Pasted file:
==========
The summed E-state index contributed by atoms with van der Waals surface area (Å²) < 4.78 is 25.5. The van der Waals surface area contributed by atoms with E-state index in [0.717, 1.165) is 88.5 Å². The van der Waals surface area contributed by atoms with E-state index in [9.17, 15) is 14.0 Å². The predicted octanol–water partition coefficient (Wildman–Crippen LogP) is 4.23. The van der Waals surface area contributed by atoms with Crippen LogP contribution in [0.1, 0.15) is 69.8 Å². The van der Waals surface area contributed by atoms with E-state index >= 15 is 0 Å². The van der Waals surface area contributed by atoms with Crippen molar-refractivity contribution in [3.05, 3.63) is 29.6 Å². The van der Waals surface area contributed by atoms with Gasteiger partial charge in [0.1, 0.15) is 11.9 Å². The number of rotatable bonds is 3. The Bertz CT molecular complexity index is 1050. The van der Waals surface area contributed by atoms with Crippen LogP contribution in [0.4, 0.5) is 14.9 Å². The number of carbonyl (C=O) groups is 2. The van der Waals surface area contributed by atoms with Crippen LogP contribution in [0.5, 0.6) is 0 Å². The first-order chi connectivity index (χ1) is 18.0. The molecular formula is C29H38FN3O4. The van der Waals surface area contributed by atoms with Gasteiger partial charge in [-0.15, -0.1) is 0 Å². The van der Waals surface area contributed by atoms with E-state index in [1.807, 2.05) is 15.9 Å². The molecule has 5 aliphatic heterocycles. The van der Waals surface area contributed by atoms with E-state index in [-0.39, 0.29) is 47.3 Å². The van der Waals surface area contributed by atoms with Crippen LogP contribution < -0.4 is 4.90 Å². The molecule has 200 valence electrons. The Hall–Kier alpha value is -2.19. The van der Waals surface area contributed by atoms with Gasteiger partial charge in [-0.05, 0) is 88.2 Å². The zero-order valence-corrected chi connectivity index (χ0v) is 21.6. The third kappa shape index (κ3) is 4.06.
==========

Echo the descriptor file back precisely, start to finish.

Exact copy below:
The summed E-state index contributed by atoms with van der Waals surface area (Å²) < 4.78 is 25.5. The van der Waals surface area contributed by atoms with E-state index in [0.717, 1.165) is 88.5 Å². The van der Waals surface area contributed by atoms with E-state index in [9.17, 15) is 14.0 Å². The predicted octanol–water partition coefficient (Wildman–Crippen LogP) is 4.23. The van der Waals surface area contributed by atoms with Crippen LogP contribution in [0.1, 0.15) is 69.8 Å². The van der Waals surface area contributed by atoms with E-state index >= 15 is 0 Å². The van der Waals surface area contributed by atoms with Crippen molar-refractivity contribution in [3.05, 3.63) is 29.6 Å². The van der Waals surface area contributed by atoms with Gasteiger partial charge in [0.1, 0.15) is 11.9 Å². The number of rotatable bonds is 3. The Bertz CT molecular complexity index is 1050. The van der Waals surface area contributed by atoms with Crippen LogP contribution in [0.4, 0.5) is 14.9 Å². The number of carbonyl (C=O) groups is 2. The van der Waals surface area contributed by atoms with Crippen LogP contribution in [0.5, 0.6) is 0 Å². The first-order chi connectivity index (χ1) is 18.0. The molecular formula is C29H38FN3O4. The van der Waals surface area contributed by atoms with Gasteiger partial charge in [-0.15, -0.1) is 0 Å². The van der Waals surface area contributed by atoms with E-state index in [1.807, 2.05) is 15.9 Å². The molecule has 5 aliphatic heterocycles. The van der Waals surface area contributed by atoms with E-state index in [-0.39, 0.29) is 47.3 Å². The van der Waals surface area contributed by atoms with Crippen LogP contribution < -0.4 is 4.90 Å². The molecule has 200 valence electrons. The Hall–Kier alpha value is -2.19. The van der Waals surface area contributed by atoms with Gasteiger partial charge in [-0.05, 0) is 88.2 Å². The zero-order valence-corrected chi connectivity index (χ0v) is 21.6. The third kappa shape index (κ3) is 4.06.